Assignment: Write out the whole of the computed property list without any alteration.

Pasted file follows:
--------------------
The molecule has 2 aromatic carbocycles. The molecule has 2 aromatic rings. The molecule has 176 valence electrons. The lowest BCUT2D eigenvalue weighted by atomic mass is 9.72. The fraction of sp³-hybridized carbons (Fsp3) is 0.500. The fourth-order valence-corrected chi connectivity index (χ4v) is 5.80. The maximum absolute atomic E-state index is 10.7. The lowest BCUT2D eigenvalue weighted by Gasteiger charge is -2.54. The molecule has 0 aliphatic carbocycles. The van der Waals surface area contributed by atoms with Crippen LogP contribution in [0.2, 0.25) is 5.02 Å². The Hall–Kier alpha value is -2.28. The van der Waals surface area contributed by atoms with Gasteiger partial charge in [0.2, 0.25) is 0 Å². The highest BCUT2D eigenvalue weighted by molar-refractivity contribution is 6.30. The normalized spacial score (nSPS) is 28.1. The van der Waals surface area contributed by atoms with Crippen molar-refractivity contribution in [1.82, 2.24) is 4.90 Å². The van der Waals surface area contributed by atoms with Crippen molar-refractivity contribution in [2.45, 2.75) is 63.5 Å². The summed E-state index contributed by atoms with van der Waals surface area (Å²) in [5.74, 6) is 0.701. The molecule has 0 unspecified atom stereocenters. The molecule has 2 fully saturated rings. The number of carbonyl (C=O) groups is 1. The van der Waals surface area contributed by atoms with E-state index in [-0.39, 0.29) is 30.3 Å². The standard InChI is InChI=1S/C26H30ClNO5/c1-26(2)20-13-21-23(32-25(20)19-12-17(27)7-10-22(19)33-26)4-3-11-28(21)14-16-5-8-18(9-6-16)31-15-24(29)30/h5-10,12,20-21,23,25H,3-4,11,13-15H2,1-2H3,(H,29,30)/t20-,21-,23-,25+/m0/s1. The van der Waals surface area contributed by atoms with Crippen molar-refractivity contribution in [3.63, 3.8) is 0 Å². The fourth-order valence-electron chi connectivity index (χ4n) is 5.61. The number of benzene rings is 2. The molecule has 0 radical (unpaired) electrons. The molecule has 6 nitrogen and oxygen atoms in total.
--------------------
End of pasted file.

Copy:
The molecule has 2 aromatic carbocycles. The molecule has 2 aromatic rings. The molecule has 176 valence electrons. The lowest BCUT2D eigenvalue weighted by atomic mass is 9.72. The fraction of sp³-hybridized carbons (Fsp3) is 0.500. The fourth-order valence-corrected chi connectivity index (χ4v) is 5.80. The maximum absolute atomic E-state index is 10.7. The lowest BCUT2D eigenvalue weighted by Gasteiger charge is -2.54. The molecule has 0 aliphatic carbocycles. The van der Waals surface area contributed by atoms with Crippen LogP contribution in [0.2, 0.25) is 5.02 Å². The Hall–Kier alpha value is -2.28. The van der Waals surface area contributed by atoms with Gasteiger partial charge in [0.2, 0.25) is 0 Å². The highest BCUT2D eigenvalue weighted by molar-refractivity contribution is 6.30. The normalized spacial score (nSPS) is 28.1. The van der Waals surface area contributed by atoms with Crippen molar-refractivity contribution in [1.82, 2.24) is 4.90 Å². The van der Waals surface area contributed by atoms with Crippen molar-refractivity contribution in [2.45, 2.75) is 63.5 Å². The summed E-state index contributed by atoms with van der Waals surface area (Å²) in [5.74, 6) is 0.701. The molecule has 0 unspecified atom stereocenters. The molecule has 2 fully saturated rings. The number of carbonyl (C=O) groups is 1. The van der Waals surface area contributed by atoms with E-state index in [-0.39, 0.29) is 30.3 Å². The standard InChI is InChI=1S/C26H30ClNO5/c1-26(2)20-13-21-23(32-25(20)19-12-17(27)7-10-22(19)33-26)4-3-11-28(21)14-16-5-8-18(9-6-16)31-15-24(29)30/h5-10,12,20-21,23,25H,3-4,11,13-15H2,1-2H3,(H,29,30)/t20-,21-,23-,25+/m0/s1. The van der Waals surface area contributed by atoms with Crippen molar-refractivity contribution in [3.63, 3.8) is 0 Å². The fourth-order valence-electron chi connectivity index (χ4n) is 5.61. The number of benzene rings is 2. The molecule has 0 radical (unpaired) electrons. The molecule has 6 nitrogen and oxygen atoms in total.